Alternate titles: None of your boobs-ness! Breast-spectations – yours vs mine.
This is something that has come up a lot with my fellow young-ish moms over the past three years since we all started popping out babies. To breast-feed, or not to breast-feed? It astonishes me the amount of pressure there is out there to do one or the other. It also amazes me that once you have a baby people really do not hesitate to give their opinions about what you should do – because it is what they did and they of course know what is best for you and your child if they are a nurse, your mother, or a well-meaning busy-body in the grocery store or mall. Most moms get a clear message in the hospital after they have given birth that they must start breast feeding. This wasn’t a problem for me as I really wanted to breast feed as long as possible for both my girls. For the record, I fed R breast milk exclusively for 8 months when she was weaned on to formula until she was 1. I fed K breast milk exclusively for about 5 weeks then I started supplementing with two ounces as night for a dream feed to get her to sleep through the night. I breast fed her otherwise until she was 6 months old and then slowly transitioned to formula by the time she was 7 months old. It worked for me, butI know this might not work for others. That is my whole point.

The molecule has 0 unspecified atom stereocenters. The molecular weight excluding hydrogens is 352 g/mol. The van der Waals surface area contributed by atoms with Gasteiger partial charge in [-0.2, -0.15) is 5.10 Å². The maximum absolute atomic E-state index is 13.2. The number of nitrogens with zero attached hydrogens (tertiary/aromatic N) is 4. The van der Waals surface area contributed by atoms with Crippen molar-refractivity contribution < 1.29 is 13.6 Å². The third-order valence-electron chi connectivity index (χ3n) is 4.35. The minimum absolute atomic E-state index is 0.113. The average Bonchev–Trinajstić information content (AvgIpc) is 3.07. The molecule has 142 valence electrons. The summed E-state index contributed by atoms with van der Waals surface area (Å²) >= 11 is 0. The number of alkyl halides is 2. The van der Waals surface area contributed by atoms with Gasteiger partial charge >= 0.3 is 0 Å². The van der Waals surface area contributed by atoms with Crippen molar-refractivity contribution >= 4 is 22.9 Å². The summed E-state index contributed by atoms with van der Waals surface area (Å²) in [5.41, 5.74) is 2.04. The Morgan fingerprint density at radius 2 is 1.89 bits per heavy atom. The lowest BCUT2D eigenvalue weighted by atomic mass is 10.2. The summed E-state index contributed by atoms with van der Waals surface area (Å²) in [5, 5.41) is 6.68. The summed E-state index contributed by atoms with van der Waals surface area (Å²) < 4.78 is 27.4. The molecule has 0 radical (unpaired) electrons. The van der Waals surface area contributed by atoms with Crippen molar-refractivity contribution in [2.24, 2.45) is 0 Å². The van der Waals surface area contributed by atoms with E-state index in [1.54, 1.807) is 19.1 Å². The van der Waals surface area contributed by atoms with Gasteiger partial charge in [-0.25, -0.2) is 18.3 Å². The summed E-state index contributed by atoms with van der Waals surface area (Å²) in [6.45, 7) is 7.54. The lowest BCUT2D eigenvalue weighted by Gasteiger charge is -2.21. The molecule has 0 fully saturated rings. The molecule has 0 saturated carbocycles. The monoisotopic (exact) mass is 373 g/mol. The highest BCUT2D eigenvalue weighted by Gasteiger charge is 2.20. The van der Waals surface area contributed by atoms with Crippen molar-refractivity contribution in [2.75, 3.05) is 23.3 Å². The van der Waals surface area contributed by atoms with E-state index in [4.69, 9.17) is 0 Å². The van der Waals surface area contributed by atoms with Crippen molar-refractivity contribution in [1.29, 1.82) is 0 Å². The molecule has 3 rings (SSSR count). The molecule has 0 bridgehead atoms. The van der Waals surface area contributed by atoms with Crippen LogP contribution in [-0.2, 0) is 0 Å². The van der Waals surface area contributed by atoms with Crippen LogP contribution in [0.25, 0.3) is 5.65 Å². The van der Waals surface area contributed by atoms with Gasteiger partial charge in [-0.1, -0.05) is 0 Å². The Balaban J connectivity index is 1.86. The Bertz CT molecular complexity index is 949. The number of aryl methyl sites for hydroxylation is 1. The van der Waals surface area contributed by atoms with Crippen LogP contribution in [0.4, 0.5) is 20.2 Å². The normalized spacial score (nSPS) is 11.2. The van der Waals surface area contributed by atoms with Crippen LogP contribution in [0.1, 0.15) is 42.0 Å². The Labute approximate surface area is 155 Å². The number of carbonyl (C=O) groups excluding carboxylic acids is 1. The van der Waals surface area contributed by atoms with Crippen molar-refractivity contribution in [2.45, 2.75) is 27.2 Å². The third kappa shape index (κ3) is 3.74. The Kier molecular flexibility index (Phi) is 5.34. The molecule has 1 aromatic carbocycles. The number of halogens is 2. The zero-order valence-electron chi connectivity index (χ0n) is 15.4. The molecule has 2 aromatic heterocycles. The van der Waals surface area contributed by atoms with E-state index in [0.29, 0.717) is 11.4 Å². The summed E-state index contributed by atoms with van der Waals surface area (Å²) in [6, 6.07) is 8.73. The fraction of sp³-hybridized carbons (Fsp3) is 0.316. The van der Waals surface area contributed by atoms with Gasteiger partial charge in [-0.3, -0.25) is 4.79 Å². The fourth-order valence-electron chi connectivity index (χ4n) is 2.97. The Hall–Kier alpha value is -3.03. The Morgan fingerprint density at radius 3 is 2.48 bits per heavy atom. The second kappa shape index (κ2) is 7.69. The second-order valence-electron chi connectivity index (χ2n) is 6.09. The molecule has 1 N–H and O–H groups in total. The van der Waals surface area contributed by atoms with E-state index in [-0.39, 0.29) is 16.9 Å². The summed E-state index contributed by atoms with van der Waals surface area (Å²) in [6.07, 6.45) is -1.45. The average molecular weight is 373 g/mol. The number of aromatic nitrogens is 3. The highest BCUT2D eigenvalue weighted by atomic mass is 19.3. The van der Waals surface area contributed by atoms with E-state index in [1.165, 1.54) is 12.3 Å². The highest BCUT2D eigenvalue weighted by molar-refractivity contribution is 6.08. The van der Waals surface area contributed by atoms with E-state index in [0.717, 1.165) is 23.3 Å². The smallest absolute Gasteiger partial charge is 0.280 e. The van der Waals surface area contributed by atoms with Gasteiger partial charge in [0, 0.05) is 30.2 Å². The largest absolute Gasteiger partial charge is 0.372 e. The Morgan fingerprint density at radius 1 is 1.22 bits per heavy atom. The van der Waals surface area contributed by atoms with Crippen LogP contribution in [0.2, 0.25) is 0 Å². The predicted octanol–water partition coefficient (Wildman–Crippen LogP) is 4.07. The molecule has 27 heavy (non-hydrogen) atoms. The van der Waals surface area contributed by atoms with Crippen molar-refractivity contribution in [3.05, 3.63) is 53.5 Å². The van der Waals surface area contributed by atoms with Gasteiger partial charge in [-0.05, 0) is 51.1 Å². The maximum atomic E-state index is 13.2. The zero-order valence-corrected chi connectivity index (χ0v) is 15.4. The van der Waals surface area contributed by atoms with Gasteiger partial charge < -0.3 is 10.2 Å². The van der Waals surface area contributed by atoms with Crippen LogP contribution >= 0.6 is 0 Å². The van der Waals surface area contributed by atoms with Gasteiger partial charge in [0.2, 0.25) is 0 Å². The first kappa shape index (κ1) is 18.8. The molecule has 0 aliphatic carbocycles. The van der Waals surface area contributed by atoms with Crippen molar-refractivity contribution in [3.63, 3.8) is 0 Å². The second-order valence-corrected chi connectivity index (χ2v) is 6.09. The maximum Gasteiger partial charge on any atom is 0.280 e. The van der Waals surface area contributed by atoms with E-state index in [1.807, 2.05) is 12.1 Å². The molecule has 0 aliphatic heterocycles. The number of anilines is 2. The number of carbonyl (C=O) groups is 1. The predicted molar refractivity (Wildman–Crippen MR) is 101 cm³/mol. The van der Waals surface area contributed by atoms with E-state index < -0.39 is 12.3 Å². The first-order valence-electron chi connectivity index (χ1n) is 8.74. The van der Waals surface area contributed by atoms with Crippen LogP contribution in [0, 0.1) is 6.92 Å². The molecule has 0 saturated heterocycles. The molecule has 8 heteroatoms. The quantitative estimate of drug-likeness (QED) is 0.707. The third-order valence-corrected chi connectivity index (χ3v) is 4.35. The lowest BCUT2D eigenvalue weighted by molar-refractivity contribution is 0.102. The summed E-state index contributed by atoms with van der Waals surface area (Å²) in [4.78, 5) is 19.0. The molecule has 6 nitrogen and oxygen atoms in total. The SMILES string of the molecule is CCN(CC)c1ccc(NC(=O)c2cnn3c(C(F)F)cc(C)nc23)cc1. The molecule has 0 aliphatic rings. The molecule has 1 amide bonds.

Most new moms are well aware that the approved and most recent research all points to breast is best. The World Health Organization recommends breast feeding exclusively until 6 months and then continuing up to two years with the addition of solid foods. I know of exactly one person who has accomplished this. I think this is an incredible feat, but it is also not for everyone. There are many moms out there who experience such pain, anxiety and frustration when breast feeding that it IS actually in their best interested to try something else. If the pressure to breast feed is such that you make yourself sick over it and not being able to do it – who are you actually helping? A lot of moms just don’t like it and feel uncomfortable doing it. Many moms feel trapped and chained to their child because they know their boobs are going to be on call every 2 – 4 hours. That is a really stifling feeling for some people – I know it was for me. Moms need to know that they will be supported no matter what they try. I say give it a go – acknowledge that it can be physically uncomfortable for a week or so (and by uncomfortable I actually mean excruciating agony – for me anyways). Try as best you can. Access help (see links below). Ask trusted friends their advice. But, in the end, do what is best for you, your child, and your family. An anxiety ridden mom isn’t good for anyone.
Alot of tricks can help you along the way in trying to get breast feeding going if that is something that is really important to you:
Use lanolin on sore nipples – my daughters both chewed me to shreds due to shallow latches and tongue ties so I was cracked and bleeding within the first day or so and it lasted on and off for a few weeks. I had been told by a health nurse to let them air dry and heal that way which was hilarious. I was so engorged and leaking that I just walked around with my Dolly Parton-esque boobs dripping all over the place and creating a mess. Lanolin under a breast pad to protect your bra – thank god for oily sheep.